Memory can’t be allocated inside irq handlers (an interrupt) and so
exceptions raised within a handler don’t give much information. See
micropython.alloc_emergency_exception_buf() for how to get around this
Construct a new timer object of the given id.
idcan take values from 0 to 3.
init(mode, *, width=16)¶
Initialise the timer. Example:
tim.init(Timer.PERIODIC) # periodic 16-bit timer tim.init(Timer.ONE_SHOT, width=32) # one shot 32-bit timer
modecan be one of:
Timer.ONE_SHOT- The timer runs once until the configured period of the channel expires.
Timer.PERIODIC- The timer runs periodically at the configured frequency of the channel.
Timer.PWM- Output a PWM signal on a pin.
widthmust be either 16 or 32 (bits). For really low frequencies < 5Hz (or large periods), 32-bit timers should be used. 32-bit mode is only available for
Deinitialises the timer. Disables all channels and associated IRQs. Stops the timer, and disables the timer peripheral.
channel(channel, **, freq, period, polarity=Timer.POSITIVE, duty_cycle=0)¶
If only a channel identifier passed, then a previously initialized channel object is returned (or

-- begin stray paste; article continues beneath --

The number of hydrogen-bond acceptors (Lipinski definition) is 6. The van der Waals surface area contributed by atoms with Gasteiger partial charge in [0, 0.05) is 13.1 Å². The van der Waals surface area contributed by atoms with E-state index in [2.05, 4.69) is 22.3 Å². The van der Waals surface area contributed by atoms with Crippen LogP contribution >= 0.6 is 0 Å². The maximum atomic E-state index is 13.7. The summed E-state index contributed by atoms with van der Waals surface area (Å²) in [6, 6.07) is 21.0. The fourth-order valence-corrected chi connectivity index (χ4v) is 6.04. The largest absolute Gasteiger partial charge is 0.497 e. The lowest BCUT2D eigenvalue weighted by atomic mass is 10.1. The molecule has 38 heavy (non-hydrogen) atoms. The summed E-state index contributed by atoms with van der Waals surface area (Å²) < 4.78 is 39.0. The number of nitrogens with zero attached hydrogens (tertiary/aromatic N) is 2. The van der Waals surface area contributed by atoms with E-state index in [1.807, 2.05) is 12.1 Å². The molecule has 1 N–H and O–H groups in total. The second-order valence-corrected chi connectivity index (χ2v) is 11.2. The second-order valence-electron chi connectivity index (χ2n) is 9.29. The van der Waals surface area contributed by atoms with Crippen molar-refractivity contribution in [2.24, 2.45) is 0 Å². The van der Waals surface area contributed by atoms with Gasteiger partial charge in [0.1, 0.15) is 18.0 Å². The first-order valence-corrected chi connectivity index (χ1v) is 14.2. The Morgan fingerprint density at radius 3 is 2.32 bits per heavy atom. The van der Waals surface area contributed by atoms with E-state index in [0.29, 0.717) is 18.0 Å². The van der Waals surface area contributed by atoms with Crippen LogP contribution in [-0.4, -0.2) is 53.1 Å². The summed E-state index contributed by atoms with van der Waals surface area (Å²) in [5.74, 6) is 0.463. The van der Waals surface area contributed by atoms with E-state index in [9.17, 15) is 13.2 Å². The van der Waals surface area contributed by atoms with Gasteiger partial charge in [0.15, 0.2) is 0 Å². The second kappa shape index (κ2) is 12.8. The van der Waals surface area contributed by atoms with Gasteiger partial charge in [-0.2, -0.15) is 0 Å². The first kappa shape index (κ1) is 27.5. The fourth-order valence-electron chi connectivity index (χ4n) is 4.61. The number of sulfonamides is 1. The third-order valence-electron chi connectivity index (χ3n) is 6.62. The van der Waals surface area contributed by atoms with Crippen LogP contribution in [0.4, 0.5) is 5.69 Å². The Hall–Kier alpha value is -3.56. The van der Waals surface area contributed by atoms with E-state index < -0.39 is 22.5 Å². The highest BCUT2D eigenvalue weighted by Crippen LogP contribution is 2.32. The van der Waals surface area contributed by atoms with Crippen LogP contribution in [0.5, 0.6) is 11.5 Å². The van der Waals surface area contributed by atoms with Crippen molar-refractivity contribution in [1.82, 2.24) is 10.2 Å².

Noneif there is no previous channel).
Otherwise, a TimerChannel object is initialized and returned.
The operating mode is is the one configured to the Timer object that was used to create the channel.
channelif the width of the timer is 16-bit, then must be either
TIMER.B. If the width is 32-bit then it must be
TIMER.A | TIMER.B.
Keyword only arguments:
freqsets the frequency in Hz.
periodsets the period in microseconds.
periodmust be given, never both.
polaritythis is applicable for
PWM, and defines the polarity of the duty cycle
duty_cycleonly applicable to
PWM. It’s a percentage (0.00-100.00). Since the WiPy doesn’t support floating point numbers the duty cycle must be specified in the range 0-10000, where 10000 would represent 100.00, 5050 represents 50.50, and so on.
When the channel is in PWM mode, the corresponding pin is assigned automatically, therefore there’s no need to assign the alternate function of the pin via the